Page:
Southwest Sued Over Hot Tea Burns
(NASHVILLE, Tenn.) -- Southwest Airlines is in hot water for allegedly burning a passenger with a cup of scalding tea.
According to a lawsuit filed this week in Davidson County Circuit Court in Nashville, Tenn., on Dec. 28, 2011, Angelica Keller, of Smyrna, Tenn., suffered second-degree burns during a trip from Nashville to Houston on the airline.
On that day, Keller, who was seated in a window seat in the first row of the plane, ordered a cup of tea. The flight attendant brought her a cup of piping hot water, which was sitting in another cup containing the tea bag and condiment packets like sugar and possibly creamer. Since there was no tray table or flat surface, Keller had difficulty disassembling the double cup and the water spilled all over her lap. And since she was wearing her seat belt, she could not move quickly enough and had to sit in "extremely hot water" until she could get up.
She spent the rest of the flight in the restroom.
According to the lawsuit, the flight attendant made absolutely no effort to inquire of plaintiff if she would like some assistance in being able to place the tea bag into the paper “hot cup.” Nor did she try to help. What’s more, the suit claims, both Southwest and/or the flight attendant were negligent because they failed to provide any kind of drop-down table in the front row; did not warn Keller verbally or in writing of the “potential danger involved in the delivery of hot tea during a flight”; and served water that was way too hot for use in an airplane where turbulence is always a possibility.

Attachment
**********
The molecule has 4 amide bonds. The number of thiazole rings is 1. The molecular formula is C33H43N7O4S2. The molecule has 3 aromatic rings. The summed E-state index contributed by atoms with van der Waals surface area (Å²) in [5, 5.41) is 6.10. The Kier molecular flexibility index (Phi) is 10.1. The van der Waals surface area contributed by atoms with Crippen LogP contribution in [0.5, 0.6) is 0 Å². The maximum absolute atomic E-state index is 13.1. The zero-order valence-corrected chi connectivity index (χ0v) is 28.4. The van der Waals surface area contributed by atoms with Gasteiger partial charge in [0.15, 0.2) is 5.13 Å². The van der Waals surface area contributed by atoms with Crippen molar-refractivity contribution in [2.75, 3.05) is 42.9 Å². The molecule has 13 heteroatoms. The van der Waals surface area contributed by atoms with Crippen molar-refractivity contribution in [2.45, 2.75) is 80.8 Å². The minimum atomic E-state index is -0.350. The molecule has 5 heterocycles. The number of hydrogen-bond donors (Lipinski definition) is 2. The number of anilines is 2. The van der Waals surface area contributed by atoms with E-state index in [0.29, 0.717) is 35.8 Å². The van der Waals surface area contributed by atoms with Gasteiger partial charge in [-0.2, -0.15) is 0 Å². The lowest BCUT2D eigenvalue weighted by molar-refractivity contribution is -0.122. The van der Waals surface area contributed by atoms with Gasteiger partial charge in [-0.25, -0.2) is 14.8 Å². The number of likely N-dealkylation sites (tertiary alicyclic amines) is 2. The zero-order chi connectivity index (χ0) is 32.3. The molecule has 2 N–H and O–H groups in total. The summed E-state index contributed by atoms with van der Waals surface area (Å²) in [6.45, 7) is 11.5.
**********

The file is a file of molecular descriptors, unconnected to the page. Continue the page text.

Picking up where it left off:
As a result of the accident, Keller’s skin blistered and peeled away from her body in her groin and buttocks area, even though she was fully clothed. The lawsuit, which seeks $300,000 for property damages, medical bills, injuries and pain and suffering and $500,000 in punitive damages, also claims that she has suffered permanent scarring, lost income, and “loss of enjoyment of life.”
In a statement to ABC News, Southwest spokesperson Chris Mainz said that “Our Customers’ safety and comfort are our top priorities, and we safely serve millions of drinks onboard every year. The referenced event is unfortunate and we are currently reviewing it.”
In the most famous case of its kind, a jury found McDonald’s liable in 1994 for a customer’s coffee burns, awarding a $2.7 million judgment, which was later reduced. In that case, the victim suffered third-degree burns and required skin grafts after the extremely hot coffee spilled in her lap while seated in a car after visiting the drive-in window.
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